This, in part, is down to the quality of competition he has faced. Indeed, much of the conversation around England’s midfield in the early to mid-noughties centred on finding a system that could accommodate both box-to-box dynamos Steven Gerrard and Frank Lampard.

As time went on, however, focus shifted towards trequartistas, advanced playmakers and those with more mobile, harrying playing styles. And the likes of Jack Wilshere, Ross Barkley, Jordan Henderson and Dele Alli were brought into the frame more frequently than Carrick, whose deep-lying capabilities were not utilised to their full potential. That nearly 65 per cent of Carrick’s England caps have come in friendlies shows how undervalued he was. 

In fairness, Carrick does not embody similar characteristics to many of his England midfield contemporaries, including a laudable lack of ego. He is not blessed with lung-busting pace, nor is he enough of a ball-winner to shield a back four solo. Yet his passing and distribution satisfy world-class criteria, with a range only matched, as far as England internationals go, by his former United team-mate Paul Scholes, who was also misused when playing for his country.

Rather, the player Carrick resembles most isn’t English at all; it’s Andrea Pirlo, minus the free-kicks. When comparisons between the mild-mannered Geordie and Italian football’s coolest customer first emerged, they were dismissed in some quarters as hyperbole. Yet watching Carrick confirm his retirement plans this week, perfectly bearded and reflecting on a trophy-laden 12-year spell at one of world football’s grandest institutions, the parallels have become harder to deny.

Michael Carrick at a press event ahead of Manchester United's Champions League game this week. Photo: Getty.

Where other players would have been shown the door much sooner, both Pirlo and Carrick’s efficient style of play – built on patience, possession and precision – gifted them twilights as impressive as many others’ peaks. That at 36, Carrick is still playing for a team in the top two of the top division in English football, rather than in lower-league or moneyed foreign obscurity, speaks volumes. At the same age, Pirlo started for Juventus in the Champions League final of 2015.

It is ill health, not a decline in ability, which is finally bringing Carrick’s career to a close. After saying he “felt strange” during the second-half of United’s 4-1 win over Burton Albion earlier this season, he had a cardiac ablation procedure to treat an irregular heart rhythm. He has since been limited to just three more appearances this term, of which United won two.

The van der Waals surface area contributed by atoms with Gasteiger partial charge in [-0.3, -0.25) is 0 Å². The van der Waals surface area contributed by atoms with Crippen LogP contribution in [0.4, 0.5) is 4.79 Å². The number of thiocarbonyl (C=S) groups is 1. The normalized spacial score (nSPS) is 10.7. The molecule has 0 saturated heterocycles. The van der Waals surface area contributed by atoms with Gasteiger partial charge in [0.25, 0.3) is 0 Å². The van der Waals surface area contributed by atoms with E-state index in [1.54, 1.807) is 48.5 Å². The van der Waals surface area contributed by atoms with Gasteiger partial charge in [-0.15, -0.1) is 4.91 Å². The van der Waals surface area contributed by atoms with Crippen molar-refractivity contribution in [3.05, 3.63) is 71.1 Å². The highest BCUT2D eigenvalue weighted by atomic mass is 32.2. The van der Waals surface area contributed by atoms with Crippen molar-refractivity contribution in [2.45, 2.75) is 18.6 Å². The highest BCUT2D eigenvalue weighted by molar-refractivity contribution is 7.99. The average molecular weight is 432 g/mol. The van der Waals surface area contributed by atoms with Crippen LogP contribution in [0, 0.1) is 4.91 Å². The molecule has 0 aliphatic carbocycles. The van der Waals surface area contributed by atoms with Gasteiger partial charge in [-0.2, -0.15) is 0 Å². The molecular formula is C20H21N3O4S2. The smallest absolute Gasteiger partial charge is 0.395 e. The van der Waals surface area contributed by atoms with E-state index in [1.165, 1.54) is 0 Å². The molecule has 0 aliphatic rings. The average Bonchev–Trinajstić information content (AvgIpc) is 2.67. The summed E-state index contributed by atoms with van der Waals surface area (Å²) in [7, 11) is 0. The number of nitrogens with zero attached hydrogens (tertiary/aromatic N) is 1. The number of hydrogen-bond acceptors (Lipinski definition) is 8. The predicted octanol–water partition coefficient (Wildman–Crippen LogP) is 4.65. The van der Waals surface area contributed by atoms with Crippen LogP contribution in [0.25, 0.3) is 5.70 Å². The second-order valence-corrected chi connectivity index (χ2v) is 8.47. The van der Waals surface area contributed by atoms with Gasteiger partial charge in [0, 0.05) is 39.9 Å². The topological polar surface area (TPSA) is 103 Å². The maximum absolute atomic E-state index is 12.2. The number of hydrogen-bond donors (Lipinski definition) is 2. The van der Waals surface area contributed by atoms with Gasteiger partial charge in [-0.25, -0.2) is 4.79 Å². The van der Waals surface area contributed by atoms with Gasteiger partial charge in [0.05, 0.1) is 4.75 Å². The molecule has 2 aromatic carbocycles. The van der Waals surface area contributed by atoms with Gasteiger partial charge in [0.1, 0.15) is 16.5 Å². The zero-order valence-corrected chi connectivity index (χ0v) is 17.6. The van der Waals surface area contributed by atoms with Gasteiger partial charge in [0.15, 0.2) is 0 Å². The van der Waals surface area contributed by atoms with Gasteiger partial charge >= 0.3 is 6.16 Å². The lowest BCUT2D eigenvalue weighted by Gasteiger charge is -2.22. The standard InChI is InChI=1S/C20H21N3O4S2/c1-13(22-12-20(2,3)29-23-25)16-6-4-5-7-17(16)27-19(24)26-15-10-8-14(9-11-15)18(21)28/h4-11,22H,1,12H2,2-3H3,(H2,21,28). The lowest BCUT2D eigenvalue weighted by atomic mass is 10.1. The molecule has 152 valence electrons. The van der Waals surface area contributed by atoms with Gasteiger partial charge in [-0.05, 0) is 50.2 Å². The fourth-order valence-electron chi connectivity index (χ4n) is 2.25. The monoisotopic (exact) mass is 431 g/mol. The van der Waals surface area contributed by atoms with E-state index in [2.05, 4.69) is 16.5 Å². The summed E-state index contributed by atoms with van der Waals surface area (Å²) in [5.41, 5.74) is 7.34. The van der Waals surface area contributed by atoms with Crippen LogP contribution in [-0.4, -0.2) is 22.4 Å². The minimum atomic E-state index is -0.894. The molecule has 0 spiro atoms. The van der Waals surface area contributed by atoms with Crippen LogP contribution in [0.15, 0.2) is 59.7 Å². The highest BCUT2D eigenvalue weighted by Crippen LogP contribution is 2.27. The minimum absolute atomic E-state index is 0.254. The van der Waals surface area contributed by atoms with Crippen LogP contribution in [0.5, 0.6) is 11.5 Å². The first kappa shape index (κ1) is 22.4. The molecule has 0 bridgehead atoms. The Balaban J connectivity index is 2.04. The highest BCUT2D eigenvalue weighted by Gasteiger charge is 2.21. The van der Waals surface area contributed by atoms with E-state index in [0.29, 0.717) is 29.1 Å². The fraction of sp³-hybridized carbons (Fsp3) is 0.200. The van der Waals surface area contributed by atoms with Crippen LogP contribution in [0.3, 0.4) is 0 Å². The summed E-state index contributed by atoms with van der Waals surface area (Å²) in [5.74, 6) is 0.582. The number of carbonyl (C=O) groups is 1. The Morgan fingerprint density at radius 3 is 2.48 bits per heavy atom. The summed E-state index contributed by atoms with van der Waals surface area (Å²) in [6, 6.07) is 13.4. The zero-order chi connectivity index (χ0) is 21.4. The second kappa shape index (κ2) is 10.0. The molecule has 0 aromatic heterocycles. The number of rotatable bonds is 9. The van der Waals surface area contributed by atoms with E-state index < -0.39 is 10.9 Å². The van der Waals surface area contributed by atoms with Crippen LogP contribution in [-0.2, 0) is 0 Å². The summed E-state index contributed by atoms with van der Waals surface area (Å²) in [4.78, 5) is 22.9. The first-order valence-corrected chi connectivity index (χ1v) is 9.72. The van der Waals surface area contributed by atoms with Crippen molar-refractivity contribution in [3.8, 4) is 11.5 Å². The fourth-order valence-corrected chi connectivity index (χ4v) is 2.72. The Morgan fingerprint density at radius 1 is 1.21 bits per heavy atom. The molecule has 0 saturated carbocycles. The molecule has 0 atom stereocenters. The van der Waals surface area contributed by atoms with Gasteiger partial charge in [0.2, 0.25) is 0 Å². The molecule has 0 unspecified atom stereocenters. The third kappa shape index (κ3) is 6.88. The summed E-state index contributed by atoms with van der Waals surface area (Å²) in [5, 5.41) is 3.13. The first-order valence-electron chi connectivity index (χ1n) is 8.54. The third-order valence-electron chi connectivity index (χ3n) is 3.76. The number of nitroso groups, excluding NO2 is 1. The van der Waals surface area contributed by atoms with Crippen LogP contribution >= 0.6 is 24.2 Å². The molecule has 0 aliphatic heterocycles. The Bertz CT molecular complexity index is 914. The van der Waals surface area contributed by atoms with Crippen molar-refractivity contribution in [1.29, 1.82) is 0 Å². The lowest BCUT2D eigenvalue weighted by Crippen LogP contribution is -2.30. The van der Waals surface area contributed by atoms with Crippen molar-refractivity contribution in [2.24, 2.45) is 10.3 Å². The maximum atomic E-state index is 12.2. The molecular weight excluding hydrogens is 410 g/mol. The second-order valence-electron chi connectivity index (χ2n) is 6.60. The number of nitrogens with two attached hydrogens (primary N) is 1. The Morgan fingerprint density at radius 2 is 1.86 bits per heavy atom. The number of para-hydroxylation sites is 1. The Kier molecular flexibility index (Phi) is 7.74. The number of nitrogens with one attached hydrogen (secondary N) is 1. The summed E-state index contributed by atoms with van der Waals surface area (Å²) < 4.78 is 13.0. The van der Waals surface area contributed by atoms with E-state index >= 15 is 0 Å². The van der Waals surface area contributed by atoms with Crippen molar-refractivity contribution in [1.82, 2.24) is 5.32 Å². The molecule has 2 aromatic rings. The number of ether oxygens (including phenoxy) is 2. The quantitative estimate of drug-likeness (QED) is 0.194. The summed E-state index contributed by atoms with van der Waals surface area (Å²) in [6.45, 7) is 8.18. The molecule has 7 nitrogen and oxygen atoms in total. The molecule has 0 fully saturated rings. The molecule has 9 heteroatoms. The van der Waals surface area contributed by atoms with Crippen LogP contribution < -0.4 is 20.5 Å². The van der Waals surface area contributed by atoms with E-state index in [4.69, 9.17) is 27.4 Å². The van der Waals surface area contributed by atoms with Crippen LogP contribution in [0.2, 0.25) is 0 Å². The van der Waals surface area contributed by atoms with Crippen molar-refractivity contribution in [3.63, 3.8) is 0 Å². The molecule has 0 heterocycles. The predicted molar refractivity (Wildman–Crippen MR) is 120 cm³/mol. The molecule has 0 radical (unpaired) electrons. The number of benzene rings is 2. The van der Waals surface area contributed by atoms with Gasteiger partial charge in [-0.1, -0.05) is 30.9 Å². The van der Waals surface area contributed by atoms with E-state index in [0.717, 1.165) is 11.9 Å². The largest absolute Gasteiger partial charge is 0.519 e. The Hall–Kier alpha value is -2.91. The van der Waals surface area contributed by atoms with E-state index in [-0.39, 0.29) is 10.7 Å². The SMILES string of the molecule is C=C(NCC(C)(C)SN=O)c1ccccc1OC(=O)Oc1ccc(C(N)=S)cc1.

And just how key to United’s success Carrick has been since his £18m signing from Tottenham in 2006 cannot be overstated. He was United’s sole signing that summer, yielding only modest excitement, and there were some Red Devils fans displeased with then manager Sir Alex Ferguson’s decision to assign Carrick the number 16 jersey previously worn by departed captain Roy Keane. Less than a year later, though, United won their first league title in four years. The following season, United won the league and Champions League double, with Carrick playing 49 times across all competitions.

Failing to regularly deploy Carrick in his favoured role – one that is nominally defensive in its position at the base of midfield, but also creative in providing through-balls to the players ahead – must be considered one of the most criminal oversights of successive England managers’ tenures. Unfortunately, Carrick’s heart condition means that current boss Gareth Southgate is unlikely to be able to make amends this summer.

By pressing space, rather than players, Carrick compensates for his lack of speed by marking passing channels and intercepting. He is forever watching the game around him and his unwillingness to commit passes prematurely and lose possession is as valuable an asset as when he does spot an opening.

Ultimately, while Carrick can have few regrets about his illustrious career, England fans and management alike can have plenty. Via West Ham, Spurs and United, the Wallsend-born émigré has earned his billing as one of the most gifted midfielders of his generation, but he’d never let on.

Rohan Banerjee is a Special Projects Writer at the New Statesman. He co-hosts the No Country For Brown Men podcast.